In the article linked below, it's an example from the NHL playoffs. But it could be anything. Facebook announced it has 4 billion video views a day (although a video view is counted when it plays for 3 seconds, and with autoplay in newsfeeds, that has to boost numbers). But the massive reach Facebook has is only one side of the story - in monthly active users (MAU), YouTube is not far behind Facebook. But to discover content on YouTube, you need to a) be a subscriber to a channel and get (sooo 90's) an email with links to a new upload, b) search for a video or c) see it being shared on social media - mostly Facebook. With c) declining, Facebook has a superior distribution approach because of the newsfeed algorithm which will make it possible to distribute a video to an audience that didn't ask for it or actively tried to find it. And in most cases, this will make the majority of views.

It's only a matter of time until most companies optimize their videos for Facebook instead of YouTube. Just like many publishers already optimize their stories for Facebook instead of search. Interesting example is PopSugar's approach described here:

Search evolves into a personal assistant

We all know Siri, and Cortana, and yesterday, when I gave a talk, and I mentioned the word Google here or there, a "stray" mobile phone close to the stage was happy to listen to my commands. We are getting used to talking to our computers, just like in the movie "Her", and the change in interface also changes the way we interact with the respective services. More and more, we are not entering "search terms" or "keywords", but are issueing commands. Google introduces this change also to the web search engine. You can make the search engine "your slave" - just tell it what to do.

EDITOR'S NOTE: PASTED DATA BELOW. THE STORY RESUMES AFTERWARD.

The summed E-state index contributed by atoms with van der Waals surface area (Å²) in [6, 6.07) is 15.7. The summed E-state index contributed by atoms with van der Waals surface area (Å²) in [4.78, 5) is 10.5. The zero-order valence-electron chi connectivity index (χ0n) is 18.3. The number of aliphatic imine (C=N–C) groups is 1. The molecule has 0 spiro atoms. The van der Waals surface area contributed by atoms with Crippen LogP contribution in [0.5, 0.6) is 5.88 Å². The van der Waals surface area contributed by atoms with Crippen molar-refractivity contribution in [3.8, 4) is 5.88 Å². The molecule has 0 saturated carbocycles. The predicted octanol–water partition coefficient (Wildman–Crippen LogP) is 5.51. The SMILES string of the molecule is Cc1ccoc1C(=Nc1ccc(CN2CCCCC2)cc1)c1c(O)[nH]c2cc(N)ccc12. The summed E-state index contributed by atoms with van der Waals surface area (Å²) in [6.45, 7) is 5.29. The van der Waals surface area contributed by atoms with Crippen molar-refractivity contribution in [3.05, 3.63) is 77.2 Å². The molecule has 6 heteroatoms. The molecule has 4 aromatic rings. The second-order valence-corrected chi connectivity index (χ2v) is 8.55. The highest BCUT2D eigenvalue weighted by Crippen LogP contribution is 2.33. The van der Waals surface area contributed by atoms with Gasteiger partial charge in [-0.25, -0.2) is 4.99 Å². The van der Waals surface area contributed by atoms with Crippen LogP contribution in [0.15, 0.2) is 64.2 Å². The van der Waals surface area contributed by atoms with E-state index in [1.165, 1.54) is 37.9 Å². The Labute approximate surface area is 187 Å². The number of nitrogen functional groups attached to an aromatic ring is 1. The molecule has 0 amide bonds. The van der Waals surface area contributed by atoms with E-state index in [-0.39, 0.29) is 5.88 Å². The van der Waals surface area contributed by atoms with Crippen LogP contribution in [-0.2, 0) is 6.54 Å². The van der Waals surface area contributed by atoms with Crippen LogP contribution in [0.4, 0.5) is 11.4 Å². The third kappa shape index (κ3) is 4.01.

How technology is changing storytelling

Very interesting and informative video essay about the influence of technology on storytelling. The video is actually named "Is technology changing storytelling?", but that's more of a rhetorical question. The video can be found here:

and what I love (and see far too seldomly) is when an author also publishes a list of links & sources to a piece. That's what editorial work should always feature in our times:

Apr 30, 2015

Is Google Now heavily underestimated?

Google Now has a huge potential, even though it might look creepy at first when you are not sure where (the hell) it got all this information. But when it serves you your hotel reservation details just right before enetering a cab on the airport you just landed in, you get to see the advantages of letting Google read your travel emails. Google keeps adding partners to Google Now to make use of their cards, the list is now 110 apps strong.

10 years of YouTube